In a report yesterday on the website Data Center Knowledge, Active Power, the leading proponent of flywheel based UPS systems, announced a multi-million dollar contract to supply almost 11 MW of backup power to an unnamed Internet search provider with datacenters in the Pacific Northwest. The site speculates that the unnamed customer is, in fact, Yahoo, an existing Active Power user who has been expanding their datacenter facilities.
But in an interview on Critical Power Online, Active Power CEO Doug Milner addresses a few tough questions about the future of his business, which has never been profitable in its 20 years of existence. He outlines plans to increase the value of the company’s stock in the hope of attracting more institutional investment and points out that the company has a very good chance of showing a first time profit in fiscal 2012.
But the interview highlights a much more important issue for the flywheel power business. For the first time, the Active Power CleanSource UPS is available with battery back-up, which has a somewhat chilling effect on the entire premise of the battery-free backup power that has long been the mantra of flywheel ups proponents. Mr. Milner positions this change as a targeted opportunity for the subset of their customers that have infrastructures that are best served by the battery failover.
He takes the position that the combination flywheel/battery UPS system will offer the best of both worlds, with the flywheel technology resulting in much extended battery life due to a reduction in the number of charging cycles the batteries will need to go through in the normal course of business. They are also hoping to offer very extended battery warranties for their combination system, a feature that would have the benefit of making the cost delta a wash, according to Mr. Milner, if it saved the customer the cost of a single battery replacement during the extended warranty period.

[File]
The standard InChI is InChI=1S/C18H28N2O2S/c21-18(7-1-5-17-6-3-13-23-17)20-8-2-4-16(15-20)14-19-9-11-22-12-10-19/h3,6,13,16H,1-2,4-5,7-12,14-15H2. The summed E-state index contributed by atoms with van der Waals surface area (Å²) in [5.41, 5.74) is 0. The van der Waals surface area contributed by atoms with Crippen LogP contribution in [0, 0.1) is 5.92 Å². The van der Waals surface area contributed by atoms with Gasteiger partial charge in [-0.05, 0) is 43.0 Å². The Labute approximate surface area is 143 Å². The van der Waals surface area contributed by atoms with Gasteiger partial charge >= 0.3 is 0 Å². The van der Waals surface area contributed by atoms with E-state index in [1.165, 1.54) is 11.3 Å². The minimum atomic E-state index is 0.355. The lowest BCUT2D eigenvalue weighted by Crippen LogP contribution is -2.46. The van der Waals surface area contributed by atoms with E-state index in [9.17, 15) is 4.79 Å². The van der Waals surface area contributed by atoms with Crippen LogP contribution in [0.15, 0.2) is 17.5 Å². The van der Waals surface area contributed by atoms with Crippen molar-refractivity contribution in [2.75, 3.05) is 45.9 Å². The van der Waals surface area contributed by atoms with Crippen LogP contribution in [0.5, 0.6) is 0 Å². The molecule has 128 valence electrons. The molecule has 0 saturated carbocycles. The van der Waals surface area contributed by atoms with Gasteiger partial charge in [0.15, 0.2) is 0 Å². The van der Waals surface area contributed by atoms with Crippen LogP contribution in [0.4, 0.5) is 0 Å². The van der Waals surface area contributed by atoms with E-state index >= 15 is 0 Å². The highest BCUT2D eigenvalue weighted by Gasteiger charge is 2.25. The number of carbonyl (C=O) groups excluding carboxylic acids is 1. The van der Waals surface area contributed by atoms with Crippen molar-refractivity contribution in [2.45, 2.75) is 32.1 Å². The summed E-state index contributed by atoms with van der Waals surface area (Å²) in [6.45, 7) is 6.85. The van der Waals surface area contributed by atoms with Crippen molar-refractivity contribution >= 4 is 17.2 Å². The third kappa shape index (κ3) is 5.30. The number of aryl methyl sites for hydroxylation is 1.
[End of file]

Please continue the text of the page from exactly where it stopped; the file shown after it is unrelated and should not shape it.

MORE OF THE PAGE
From a purely green standpoint, it’s hard to beat the overall benefits of the battery-free flywheel UPS system, even if you were to only look at the environmental impact of the production and disposal of the batteries commonly used in a datacenter UPS. But beyond the novelty of being the greenest kid on the block, the flywheel power business will need to demonstrate strong, sustainable reason for customers to use their more expensive technologies if their business is to survive.